A faster alternative to eval()

UPDATE: A lot of people are hitting this page looking for ways to parse a server response – usually this involves converting a JSON string to a Javascript Object. For those purposes you should use the JSON.parse, it’s supported natively in the following browsers:

  • Microsoft Internet Explorer 8+
  • Mozilla Firefox 3.5+
  • Webkit-based browsers (e.g. Google Chrome, Apple Safari)
  • Opera 10.5+


If you need to support older browsers like IE6 or 7, you should include Crockfords JSON2 library, it will create the JSON property if there isn’t already one.

The rest of this post is for when you really need to evaluate an expression in Javascript.

The problem with eval() in JavaScript (well one of them) is that it’s quite expensive performance wise, so here’s a little trick I first saw over at paulirish.com.

I use it in AJAX whenever I need to convert a json string to an object, usually when getting a response from a webservice. With a regular eval() this could look something like this.

// A very basic callback with a result from the webserver
success: function( result ) {
	// Evaluate the json string to create the object literal
	var res = eval( result );

	//... and on to other stuff
}

But instead of using eval() you can create a new function and immediately invoke it to return the object. The same example will then look like this:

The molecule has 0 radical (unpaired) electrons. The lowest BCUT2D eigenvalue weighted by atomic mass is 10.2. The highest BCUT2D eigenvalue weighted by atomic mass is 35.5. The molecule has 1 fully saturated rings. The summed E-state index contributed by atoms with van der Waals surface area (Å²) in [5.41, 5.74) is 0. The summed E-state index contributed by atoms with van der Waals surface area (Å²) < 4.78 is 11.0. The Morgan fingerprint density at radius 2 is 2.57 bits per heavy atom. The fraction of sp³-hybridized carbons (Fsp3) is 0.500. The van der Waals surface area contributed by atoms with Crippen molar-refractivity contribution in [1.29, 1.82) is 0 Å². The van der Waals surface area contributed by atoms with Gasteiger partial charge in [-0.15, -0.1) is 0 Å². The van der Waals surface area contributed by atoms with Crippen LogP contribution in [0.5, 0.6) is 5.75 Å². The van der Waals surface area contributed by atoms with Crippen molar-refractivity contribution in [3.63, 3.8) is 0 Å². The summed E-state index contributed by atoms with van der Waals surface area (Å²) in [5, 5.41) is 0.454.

// A very basic callback with a result from the webserver
success: function( result ) {
	// Create a new function and immediately invoke it to create the object literal
	var res = ( new Function( 'return ' + result ) )();

	//... and on to other stuff
}

And there you have it, same result, less hassle. Here’s a fiddle for you to play around with and see it in action: jsfiddle.net/mordendk/yyc6N/


6 Responses to A faster alternative to eval()

  1. Tom says:

    Also, if your only objective is to parse a JSON object, you can do:
    var obj = JSON.parse( result );

    The other method can be rather dangerous, as it will execute arbitrary javascript commands, that may be nefariously embedded in the result (that is – if you’re working with external datasources)

    • moe says:

      Yeah, if you’re able to use native JSON, surely that’s the best option. As of today i believe the native JSON is implemented in the following mainstream browsers:

      * Microsoft Internet Explorer 8+
      * Mozilla Firefox 3.5+
      * Webkit-based browsers (e.g. Google Chrome, Apple Safari)
      * Opera 10.5+

      Regarding security your absolutely right, there’s a hazard – but that would be the case with eval() too.

      I guess again use native whenever possible. Theres also Crockfords JSON2 library and jQuerys .getJSON() that will use native if available.

  2. Ian says:

    Nice idea but sadly it doesn’t always work. I currently have a piece of code that eval() deals with correctly but the method above causes the result to be undefined.

    It would appear that they’re not always interchangeable.

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